Six female Democrats who ran for Congress in Virginia this year appeared together in June in Richmond. From left are Vangie Williams, Jennifer Lewis, Jennifer Wexton, Leslie Cockburn, Abigail Spanberger and Elaine Luria. (Jennifer Wexton for Congress)

After Election Day, Rep.-elect Jennifer T. Wexton sent a message to her soon-to-be colleagues, telling them that the back of Virginia’s state seal is inscribed with a word that means “persevering” — and the images of three goddesses.

“Virginia elected three badass women to Congress last night,” she tweeted to Abigail Spanberger and Elaine Luria, who, like her, had flipped congressional districts from red to blue. “Can’t wait to serve with you!”

During a grueling campaign season, Wexton, Spanberger and Luria developed a quiet camaraderie as they helped make history.

Never before has Virginia’s 11-member congressional delegation included three women at once. Their victories place them among more than 100 women projected to win seats in the House of Representatives as of Monday, smashing the previous record of 84 women and helping Democrats win the majority in the 435-seat chamber.

Virginia’s three congresswomen-elect, who are in Washington this week for new-member orientation, texted regularly and tracked one another’s races on election night.

They said the low-key support provided a lift in an election season defined by the #MeToo movement and resistance to President Trump. (Three other Democratic women, Leslie Cockburn, Jennifer Lewis and Vangie Williams, lost their Virginia congressional races last week.)


Spanberger on election night. (Julia Rendleman/The Washington Post)

“For me,” Wexton said, “it’s just been nice to know that they’re there and they are going through the same stuff that I am, because it’s different for women than it is for men running for office.”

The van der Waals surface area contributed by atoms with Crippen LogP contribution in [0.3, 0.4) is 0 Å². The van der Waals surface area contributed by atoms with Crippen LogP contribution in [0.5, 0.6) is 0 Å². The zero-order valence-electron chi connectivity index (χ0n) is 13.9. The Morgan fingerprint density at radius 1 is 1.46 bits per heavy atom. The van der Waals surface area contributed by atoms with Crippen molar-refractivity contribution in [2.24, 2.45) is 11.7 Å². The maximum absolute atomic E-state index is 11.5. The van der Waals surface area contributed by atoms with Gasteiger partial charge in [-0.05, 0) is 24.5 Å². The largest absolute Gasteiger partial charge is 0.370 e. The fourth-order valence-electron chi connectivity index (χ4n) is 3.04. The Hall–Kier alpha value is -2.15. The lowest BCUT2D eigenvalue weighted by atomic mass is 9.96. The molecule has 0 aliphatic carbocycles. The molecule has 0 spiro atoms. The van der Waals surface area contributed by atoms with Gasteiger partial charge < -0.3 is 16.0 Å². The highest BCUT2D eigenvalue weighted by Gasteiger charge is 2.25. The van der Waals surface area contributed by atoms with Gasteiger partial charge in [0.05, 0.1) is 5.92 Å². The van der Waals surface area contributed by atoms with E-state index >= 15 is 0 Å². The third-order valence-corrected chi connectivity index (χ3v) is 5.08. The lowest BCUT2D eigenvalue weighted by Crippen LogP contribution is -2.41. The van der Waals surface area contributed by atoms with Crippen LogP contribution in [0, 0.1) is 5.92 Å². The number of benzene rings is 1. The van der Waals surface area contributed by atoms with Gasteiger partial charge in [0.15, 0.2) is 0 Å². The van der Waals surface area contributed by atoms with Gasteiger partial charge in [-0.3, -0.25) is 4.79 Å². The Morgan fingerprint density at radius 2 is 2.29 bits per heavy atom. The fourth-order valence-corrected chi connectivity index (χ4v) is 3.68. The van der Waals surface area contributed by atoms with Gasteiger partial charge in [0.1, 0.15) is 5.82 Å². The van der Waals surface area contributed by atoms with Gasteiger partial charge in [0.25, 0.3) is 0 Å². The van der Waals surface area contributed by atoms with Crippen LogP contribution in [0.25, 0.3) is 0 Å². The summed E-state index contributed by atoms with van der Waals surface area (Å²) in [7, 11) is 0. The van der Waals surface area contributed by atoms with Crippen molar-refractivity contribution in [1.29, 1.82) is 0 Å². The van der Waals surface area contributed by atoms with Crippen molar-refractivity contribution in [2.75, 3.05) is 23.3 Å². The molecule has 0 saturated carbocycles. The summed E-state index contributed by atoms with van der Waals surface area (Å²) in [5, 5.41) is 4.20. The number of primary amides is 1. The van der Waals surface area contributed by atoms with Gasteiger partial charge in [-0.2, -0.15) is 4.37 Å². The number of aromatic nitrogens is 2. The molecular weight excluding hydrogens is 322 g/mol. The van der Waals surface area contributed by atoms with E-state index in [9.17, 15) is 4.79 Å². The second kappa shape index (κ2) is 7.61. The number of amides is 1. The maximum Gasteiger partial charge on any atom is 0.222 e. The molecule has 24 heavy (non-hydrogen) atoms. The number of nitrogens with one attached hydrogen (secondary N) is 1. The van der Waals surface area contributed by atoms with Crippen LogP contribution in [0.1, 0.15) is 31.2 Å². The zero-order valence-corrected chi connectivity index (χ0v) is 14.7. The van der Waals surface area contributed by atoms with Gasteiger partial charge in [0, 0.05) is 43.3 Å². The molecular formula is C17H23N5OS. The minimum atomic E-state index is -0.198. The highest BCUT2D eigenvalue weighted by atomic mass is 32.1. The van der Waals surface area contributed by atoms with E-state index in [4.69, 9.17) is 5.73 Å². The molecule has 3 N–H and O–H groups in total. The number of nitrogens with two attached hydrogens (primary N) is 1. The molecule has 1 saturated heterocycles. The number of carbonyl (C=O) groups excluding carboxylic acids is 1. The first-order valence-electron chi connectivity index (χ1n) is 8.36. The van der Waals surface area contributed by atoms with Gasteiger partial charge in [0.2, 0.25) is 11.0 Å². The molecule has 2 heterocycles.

Facing the reality of governing and the looming challenge of reelection, she, Spanberger and Luria are wary of being defined solely by the “pink wave” that buoyed their campaigns.

They say that they won on the strength of their ideas — health care, gun control — as well as their personal stories, and that their platforms will guide their votes.

But still, each candidate’s race was bolstered by women’s activism.


Wexton addresses supporters after her victory in the 10th Congressional District. (Katherine Frey/The Washington Post)

In her victory speech, Wexton — a state senator who defeated Republican Rep. Barbara Comstock — gave shout-outs to Network Nova and Moms Demand Action, local progressive groups driven largely by women.

“The mobilization of women and women’s groups was huge in my race,” she said the day after her win.

Spanberger’s background as a former CIA operative, Girl Scout leader and first-time candidate caught the attention of the women’s magazine Elle nearly a year before she won the nomination.

She unseated Rep. Dave Brat (R), who became a symbol of the male-dominated House and patriarchal workplaces last year when he complained, “The women are in my grill no matter where I go.”